Here’s a wild and crazy thought: Before Senate Republicans baked potentially damaging ideas into the state’s higher education budget, maybe they should have talked to the people managing our universities and colleges.
The Senate budget proposal released last week included a 20 percent surcharge on the tuition paid by international students. The Republican-controlled Senate said it would raise $60 million in new revenue over two years.
But how do they know? They apparently didn’t ask anybody over at the University of Washington, where most of the state’s international students enroll.
UW officials immediately reacted, saying the increase would make the university noncompetitive and drive students from Pacific Rim nations to other states. That would result in a loss of revenue, not an increase.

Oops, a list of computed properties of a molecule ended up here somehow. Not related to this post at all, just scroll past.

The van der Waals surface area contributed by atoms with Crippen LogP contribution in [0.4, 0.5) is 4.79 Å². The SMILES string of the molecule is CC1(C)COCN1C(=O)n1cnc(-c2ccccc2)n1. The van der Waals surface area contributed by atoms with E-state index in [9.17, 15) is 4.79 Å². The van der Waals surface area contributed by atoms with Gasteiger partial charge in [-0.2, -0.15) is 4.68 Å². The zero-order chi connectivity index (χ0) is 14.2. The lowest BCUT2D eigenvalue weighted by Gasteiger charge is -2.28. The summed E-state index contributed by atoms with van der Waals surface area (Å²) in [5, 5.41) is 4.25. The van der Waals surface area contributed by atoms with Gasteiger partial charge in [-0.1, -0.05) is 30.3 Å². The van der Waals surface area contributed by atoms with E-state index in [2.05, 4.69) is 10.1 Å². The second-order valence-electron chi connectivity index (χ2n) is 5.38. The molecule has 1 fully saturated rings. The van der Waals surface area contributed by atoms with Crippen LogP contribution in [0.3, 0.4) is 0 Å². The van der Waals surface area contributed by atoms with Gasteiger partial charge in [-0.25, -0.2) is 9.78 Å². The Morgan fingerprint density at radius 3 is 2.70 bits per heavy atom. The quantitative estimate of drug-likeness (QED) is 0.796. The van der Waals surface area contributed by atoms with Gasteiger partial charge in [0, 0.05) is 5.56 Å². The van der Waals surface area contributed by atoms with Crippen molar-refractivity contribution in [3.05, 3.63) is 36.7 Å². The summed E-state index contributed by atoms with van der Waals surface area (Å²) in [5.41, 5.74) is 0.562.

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It would do even more harm to the state’s educational reputation abroad. It would also further reduce the number of graduates in science, technology, engineering and math programs, the one area where Washington is growing jobs at twice the national rate, but whose higher education institutions produce almost the fewest of any other state.
But that’s not the point.
Why didn’t the Republican budget writers bother to discuss the idea with the presidents of our state’s colleges and universities?
If anyone in the Republican’s Higher Education Committee had been paying attention, they would have known from the UW’s testimony on an earlier bill to surcharge international tuition – that measure was proposed to pay down GET liability, but died in committee – that the university was opposed to the idea for multiple reasons.
So maybe the Senate majority did know the dangers and went ahead anyway, against expert advice. This seems like a reckless approach to funding higher education, with the added risk of slowing high-tech job growth in this state.